Archive for the ‘Alum Experiences’ Category
Thursday, April 3rd, 2014
Upstairs my desk faces a broad window that looks out over the Oregon coast just north of Tillamook, where two silhouettes are strolling the wet beach that looks like a mirror and a wag-tailed dog is running around them, into the foaming surf and back again. Six of us Hedgebrook alums have created our own little writing retreat in the Oregon Writers’ Colony Colonyhouse in Rockaway Beach, Oregon. We sleep each night with the steady low ocean roar as backdrop to our dreams. (more…)
Tuesday, March 25th, 2014
Happy Birthday, Gloria Steinem. If you are what eighty looks like, then there is hope in this world. And it is high time I thanked you for a few things.
First: Six years ago, for two weeks of my life, you gave me courage to get out of bed. It was April 2008. A cold April: frost every day, even a few snow flurries. Each morning, I huddled under the covers in the loft of Owl Cottage, reading your brilliant book of essays, Outrageous Acts and Everyday Rebellions. (more…)
Thursday, March 20th, 2014
I brought my grandmother with me to my last residency at Hedgebrook. Together we settled into Oak Cottage, lit the fire, put the water on for tea.
Over the next two weeks, with her photo as my screensaver, I pored through her diaries, lovingly handwritten in pencil, in Yiddish, on yellowing paper held together by fraying and chipped brown cardboard covers.
In the comfort of the cottage, I tried to shape a story from her stories. Should it be about her working until midnight in a Chicago garment factory, wishing she were a poet? Should it be about a lost love, the one who married another but still slid his hand on her thigh at political meetings? Should I start with me reading the diaries or her harrowing tale of having to leave Russia after the pogroms terrorized Jews in her shtetl and all around her. (more…)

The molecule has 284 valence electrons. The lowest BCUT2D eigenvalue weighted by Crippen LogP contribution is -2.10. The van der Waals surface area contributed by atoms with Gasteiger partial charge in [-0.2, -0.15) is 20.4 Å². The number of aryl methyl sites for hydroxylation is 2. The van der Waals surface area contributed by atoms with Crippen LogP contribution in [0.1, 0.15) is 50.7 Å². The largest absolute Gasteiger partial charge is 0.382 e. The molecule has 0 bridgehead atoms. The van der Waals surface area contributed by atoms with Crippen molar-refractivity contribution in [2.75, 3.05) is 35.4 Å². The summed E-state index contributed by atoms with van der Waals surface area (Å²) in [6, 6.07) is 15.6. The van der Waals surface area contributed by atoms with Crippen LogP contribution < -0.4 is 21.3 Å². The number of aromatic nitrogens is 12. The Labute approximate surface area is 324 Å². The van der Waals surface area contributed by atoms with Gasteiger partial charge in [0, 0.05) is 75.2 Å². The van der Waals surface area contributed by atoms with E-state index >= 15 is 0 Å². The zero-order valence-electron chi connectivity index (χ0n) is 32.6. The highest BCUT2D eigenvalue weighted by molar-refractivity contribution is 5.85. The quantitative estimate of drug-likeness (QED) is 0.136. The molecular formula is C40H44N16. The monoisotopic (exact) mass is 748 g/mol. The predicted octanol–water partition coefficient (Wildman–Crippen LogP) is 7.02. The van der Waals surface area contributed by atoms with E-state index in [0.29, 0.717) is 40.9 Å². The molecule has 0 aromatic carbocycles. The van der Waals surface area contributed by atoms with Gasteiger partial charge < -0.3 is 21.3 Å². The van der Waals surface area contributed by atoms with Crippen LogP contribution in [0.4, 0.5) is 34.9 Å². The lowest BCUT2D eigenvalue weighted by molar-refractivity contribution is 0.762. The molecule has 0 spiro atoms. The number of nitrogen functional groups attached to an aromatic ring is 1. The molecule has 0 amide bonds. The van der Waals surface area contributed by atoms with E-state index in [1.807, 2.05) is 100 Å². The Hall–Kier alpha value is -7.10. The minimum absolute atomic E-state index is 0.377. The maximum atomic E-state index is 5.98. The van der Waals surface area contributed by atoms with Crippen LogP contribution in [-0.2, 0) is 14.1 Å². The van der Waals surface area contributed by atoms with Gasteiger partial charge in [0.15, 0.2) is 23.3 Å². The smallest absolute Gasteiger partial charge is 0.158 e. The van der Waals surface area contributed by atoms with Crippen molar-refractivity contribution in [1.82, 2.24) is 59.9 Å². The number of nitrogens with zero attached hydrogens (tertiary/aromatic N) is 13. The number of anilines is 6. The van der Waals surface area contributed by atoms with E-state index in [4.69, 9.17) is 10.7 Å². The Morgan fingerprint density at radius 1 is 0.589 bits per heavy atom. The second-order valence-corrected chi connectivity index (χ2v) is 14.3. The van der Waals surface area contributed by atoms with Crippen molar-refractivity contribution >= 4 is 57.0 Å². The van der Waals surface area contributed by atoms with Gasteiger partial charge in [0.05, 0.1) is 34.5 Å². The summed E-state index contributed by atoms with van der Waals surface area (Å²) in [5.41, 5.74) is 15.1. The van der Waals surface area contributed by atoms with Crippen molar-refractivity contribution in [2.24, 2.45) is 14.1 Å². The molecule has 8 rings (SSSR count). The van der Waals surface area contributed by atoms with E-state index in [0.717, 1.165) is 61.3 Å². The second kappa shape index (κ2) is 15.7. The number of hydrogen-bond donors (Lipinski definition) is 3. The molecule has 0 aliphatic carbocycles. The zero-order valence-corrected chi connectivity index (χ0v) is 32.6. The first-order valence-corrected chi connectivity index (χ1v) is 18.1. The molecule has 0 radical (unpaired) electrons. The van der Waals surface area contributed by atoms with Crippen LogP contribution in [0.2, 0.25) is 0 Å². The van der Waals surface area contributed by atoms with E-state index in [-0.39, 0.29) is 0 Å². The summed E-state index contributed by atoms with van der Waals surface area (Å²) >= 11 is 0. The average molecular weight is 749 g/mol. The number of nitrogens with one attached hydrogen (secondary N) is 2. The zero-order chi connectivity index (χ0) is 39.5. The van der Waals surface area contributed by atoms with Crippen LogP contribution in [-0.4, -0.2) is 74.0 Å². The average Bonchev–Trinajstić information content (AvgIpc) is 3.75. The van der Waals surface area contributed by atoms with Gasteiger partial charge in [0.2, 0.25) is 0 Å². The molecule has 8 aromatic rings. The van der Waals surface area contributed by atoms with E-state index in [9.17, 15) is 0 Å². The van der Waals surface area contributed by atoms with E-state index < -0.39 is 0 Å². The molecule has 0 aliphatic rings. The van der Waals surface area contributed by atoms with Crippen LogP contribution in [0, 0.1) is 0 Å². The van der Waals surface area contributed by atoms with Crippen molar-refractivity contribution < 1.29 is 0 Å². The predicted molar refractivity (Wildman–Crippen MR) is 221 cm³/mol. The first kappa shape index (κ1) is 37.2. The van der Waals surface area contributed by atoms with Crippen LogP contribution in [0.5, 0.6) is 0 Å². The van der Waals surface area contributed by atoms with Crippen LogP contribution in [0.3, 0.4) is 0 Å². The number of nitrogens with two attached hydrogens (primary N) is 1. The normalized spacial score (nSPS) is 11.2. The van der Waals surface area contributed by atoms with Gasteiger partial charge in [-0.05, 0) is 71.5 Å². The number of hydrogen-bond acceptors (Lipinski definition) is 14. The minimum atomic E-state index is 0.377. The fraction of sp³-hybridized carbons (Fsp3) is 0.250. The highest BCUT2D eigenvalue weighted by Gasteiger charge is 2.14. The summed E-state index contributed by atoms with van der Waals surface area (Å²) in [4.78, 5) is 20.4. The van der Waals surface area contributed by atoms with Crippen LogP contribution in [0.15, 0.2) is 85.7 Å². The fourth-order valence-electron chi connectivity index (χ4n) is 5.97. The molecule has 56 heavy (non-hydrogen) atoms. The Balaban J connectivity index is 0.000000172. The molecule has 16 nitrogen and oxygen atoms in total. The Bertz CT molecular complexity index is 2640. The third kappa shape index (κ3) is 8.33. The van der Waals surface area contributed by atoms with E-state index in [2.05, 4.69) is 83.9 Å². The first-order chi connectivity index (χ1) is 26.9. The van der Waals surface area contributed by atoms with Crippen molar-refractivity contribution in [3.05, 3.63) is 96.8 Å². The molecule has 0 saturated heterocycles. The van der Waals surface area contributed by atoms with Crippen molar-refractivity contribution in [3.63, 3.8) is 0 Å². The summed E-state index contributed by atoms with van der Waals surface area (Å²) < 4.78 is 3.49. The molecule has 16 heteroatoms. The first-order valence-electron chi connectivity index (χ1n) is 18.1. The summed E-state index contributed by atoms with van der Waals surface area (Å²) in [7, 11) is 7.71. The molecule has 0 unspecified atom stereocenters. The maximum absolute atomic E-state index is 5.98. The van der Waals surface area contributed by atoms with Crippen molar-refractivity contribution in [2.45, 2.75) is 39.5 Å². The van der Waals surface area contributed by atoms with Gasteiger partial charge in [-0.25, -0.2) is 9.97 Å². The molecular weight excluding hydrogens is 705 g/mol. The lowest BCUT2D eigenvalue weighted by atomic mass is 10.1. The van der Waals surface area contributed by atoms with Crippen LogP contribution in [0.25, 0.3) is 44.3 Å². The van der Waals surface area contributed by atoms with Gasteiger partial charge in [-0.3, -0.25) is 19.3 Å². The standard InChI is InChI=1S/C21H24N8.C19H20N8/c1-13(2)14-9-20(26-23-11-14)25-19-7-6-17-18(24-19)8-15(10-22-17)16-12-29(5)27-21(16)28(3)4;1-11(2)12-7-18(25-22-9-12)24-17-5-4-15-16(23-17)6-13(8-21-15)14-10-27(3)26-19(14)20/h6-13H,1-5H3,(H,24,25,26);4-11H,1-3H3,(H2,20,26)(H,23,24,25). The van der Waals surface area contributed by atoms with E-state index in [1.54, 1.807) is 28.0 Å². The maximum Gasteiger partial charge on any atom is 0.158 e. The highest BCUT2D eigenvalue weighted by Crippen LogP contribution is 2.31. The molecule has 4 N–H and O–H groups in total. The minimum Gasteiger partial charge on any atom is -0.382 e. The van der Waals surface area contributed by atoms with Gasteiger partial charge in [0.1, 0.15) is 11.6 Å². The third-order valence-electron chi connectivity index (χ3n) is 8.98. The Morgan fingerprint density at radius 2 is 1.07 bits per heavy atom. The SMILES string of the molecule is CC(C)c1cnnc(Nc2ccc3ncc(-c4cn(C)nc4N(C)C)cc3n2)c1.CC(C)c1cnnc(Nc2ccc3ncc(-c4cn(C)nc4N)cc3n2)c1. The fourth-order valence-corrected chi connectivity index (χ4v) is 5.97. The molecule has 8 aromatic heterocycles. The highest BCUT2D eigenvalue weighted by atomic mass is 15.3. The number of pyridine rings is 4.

Thursday, March 13th, 2014
I came to the Pacific Northwest in 2007, specifically to Portland, Oregon. We moved here because my husband got a job at Reed College, but the truth was I was ready for a change from the itinerant life I’d been living. From 1994-2007 my husband and I, and then our kids, lived in NYC; Berlin, Germany; San Diego, CA; and Durham, NC for various academic and professional gigs. In each of those places what I most wished for was an artistic home–a place where I could live and work, get what I needed to be supported as an artist, and be inspired by that place.
As this is a conference for writers of all genres and since playwrights fit into the strangest category of writers–neither fish nor fowl, not really fully embraced by the literary world nor the theatrical one, I will include here a bit of information about being a playwright in the United States. (more…)
Thursday, March 6th, 2014
I don’t know anyone, outside of monks and Charles Manson who spends as much time alone as I do. I’m sure they exist but they’re not within [my] earshot or sightline. Even the homeless are out there meeting new people everyday.
I nearly always feel as though I am working and creating in a vacuum. This I’ve heard and read ad nauseum goes with the territory of writing and the initial tremors of any creative process. That moment between vacant and percolating. Between idea and form. How to be at peace in those moments when it is just you and your creating; whether sitting with a character who just barged into your kitchen catching you staring at a blank page, or the countless hours that elapse as you draw the same set of lips and fists over and over and once again because it is not quite right, yet. Because it has not captured precisely the anguish, rage, joy, defeat, triumph, helplessness, the all and all at onceness that has your protagonist heaving and punching at the air. (more…)